Doctors Start a Malpractice Trial in the Lead

I always like to read what medical malpractice defense lawyers are telling each other about how to defend a medical malpractice case. I foundmed mal this paragraph today in an article discussing defending medical doctors:

This changed image probably explains why defendant physician usually views the prospect of a jury trial with a real fear that some or all of the jurors will be prejudiced against him. Doctors frequently ask if it wouldn’t be better to have the case tried by a judge; their reading of popular articles has convinced them that when they go to court the atmosphere will be unfavorable…. It is important, however, that neither the defendant physician nor his lawyer be deceived by the more extreme views of emotional writers who suggest that the medical profession has become a sort of litigation target, and that doctors and hospitals have been made the villains in these modern day courtroom dramas. Both doctor and lawyer must dispel from their minds any notion that the defendant physician has initial hurdles to clear somehow before he has any chance of winning his case. The reverse is true. On balance, the jury will start the case with some sympathy for the defendant physician, and this will be maintained right into the jury room, unless it is somehow lost or dispelled by the evidence and the witnesses.


The Malpractice Tort Reform Argument is Gutted

This is such a tacit admission that so much of the arguments support medical malpractice tort reform which is utter nonsense.  The game is and always has been slanted towards the doctor. The article makes this even more crystal clear:

Experienced lawyers know that the physician or surgeon probably comes in to any jury case with a head start (my emphasis).  The average citizen who sits on a jury will be more favorably inclined toward the defendant doctor, and generally toward a hospital defendant, than toward the person who has taken it upon himself to bring the suit. This important asset in a jury trial should never be overlooked, lest it be lost through ignorance or careless handling.
Reasons for this basic sympathy for the defendant doctor are not hard to find. The typical juror will feel that he has owed his life, on some occasion, to a doctor’s care. The average parent would still be proud to have his son be a doctor. These factors of jury sympathy will favor defendant doctors as long as the medical profession cares for the sick and injured.
This is all true and I’m not even mad about it.  It is not the worst thing that we like and respect doctors.  It is not the worst thing that they have this “head start” when a case begins.  If I’m taking a case, I believe we will present the facts to get us past the doctor’s advantage.  We turn down so many jump ball cases where we think the doctor did something wrong, but we just do not believe we will have a chance of proving it.  Juries always decide jump balls for the doctors absent some compelling circumstances.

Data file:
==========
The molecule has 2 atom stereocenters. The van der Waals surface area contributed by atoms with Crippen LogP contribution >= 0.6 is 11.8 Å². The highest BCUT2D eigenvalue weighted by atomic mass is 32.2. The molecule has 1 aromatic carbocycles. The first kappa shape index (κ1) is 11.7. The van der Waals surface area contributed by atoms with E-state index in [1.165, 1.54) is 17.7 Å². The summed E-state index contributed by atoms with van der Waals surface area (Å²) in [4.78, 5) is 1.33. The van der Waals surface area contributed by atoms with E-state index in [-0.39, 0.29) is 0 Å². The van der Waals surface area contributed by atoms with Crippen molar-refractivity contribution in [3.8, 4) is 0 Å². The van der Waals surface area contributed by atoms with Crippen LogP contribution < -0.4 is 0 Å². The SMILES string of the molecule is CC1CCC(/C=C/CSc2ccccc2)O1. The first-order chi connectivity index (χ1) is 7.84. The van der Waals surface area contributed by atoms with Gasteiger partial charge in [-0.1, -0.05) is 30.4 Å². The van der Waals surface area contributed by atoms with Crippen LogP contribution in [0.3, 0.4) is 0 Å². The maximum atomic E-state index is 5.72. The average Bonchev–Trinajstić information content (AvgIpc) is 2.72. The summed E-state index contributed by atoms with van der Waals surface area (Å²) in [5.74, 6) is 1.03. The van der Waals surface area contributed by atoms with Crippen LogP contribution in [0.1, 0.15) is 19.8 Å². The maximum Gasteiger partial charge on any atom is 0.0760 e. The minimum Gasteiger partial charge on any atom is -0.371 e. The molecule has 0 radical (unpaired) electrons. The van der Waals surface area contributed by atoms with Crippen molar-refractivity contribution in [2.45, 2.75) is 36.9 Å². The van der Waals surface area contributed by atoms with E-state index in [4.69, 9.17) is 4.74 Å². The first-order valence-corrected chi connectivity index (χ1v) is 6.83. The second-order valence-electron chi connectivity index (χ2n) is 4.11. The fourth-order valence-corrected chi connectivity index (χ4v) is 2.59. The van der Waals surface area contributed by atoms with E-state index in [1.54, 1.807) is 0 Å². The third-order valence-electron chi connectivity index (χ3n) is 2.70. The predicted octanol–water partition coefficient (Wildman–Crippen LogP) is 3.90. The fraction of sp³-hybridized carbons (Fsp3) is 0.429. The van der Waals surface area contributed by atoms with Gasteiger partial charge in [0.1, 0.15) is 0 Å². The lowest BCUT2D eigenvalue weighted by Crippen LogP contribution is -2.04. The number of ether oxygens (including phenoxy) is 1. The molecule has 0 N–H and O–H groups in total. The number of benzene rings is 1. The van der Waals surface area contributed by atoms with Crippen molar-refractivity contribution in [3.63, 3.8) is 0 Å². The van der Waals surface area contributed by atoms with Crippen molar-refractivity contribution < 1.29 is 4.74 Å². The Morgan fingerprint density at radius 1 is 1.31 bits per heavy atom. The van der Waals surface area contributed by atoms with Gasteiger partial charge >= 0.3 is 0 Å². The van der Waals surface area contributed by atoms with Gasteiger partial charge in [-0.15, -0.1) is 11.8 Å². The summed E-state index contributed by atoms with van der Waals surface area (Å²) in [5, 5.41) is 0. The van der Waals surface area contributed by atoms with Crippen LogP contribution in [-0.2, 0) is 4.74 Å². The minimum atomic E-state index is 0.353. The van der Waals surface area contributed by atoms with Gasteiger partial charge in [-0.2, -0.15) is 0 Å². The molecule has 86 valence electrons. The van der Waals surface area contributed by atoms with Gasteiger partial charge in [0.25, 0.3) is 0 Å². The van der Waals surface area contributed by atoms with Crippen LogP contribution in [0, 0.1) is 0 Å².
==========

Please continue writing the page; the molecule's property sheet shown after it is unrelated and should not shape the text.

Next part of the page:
So fine.  But do we really have to hear the doctors’ lobbyists’ crying to the Maryland legislature every year about “jackpot justice” and all of that nonsense?   This article makes clear that the truth is we are only going to get doctors who muck up pretty bad.  The close calls go to the doctors.  Yet they demand — and have gotten — special tort laws and caps on damages that apply just to medical malpractice cases.

Is a Malpractice Trial a Criminal Trial?

It is always hard to make jurors understand that the burden of proof is the preponderance of the evidence.   That “beyond a reasonable doubt” thing always sticks in jurors’ minds, because many jurors have committed all 456 Law & Order episodes to memory.   So the defense lawyer really wants to play up how serious these allegations are to liken them to a criminal trial which takes jurors to beyond a reasonable doubt:
The underlying regard that an American jury typically has for the defendant doctor in a malpractice case has sometimes been likened to the jury’s basic sympathy for the defendant in a criminal case. Despite the attempts of plaintiff’s attorney to talk around it, the fact will remain that the defendant physician is faced with a grave charge that he injured his patient by an act of professional incompetence. In the mind of the average juror, such an act is criminal, and frequently a juror will be as reluctant to hold a doctor guilty of such a crime, as he would be to find against the defendant in a criminal prosecution. The average layman has great difficulty in understanding the distinction between a criminal case and a civil case. To him they are all part of the same general process, and the important questions are, “What’s the charge?” and “Is he guilty?”
“Despite the attempts of plaintiff’s attorney to talk around it…”  I love this line.  Like telling jurors to follow the law is talking around it.
Winning a malpractice case is hard, even when you have the facts on your side.  This lawyer is telling his defense lawyer brothers in arms just that.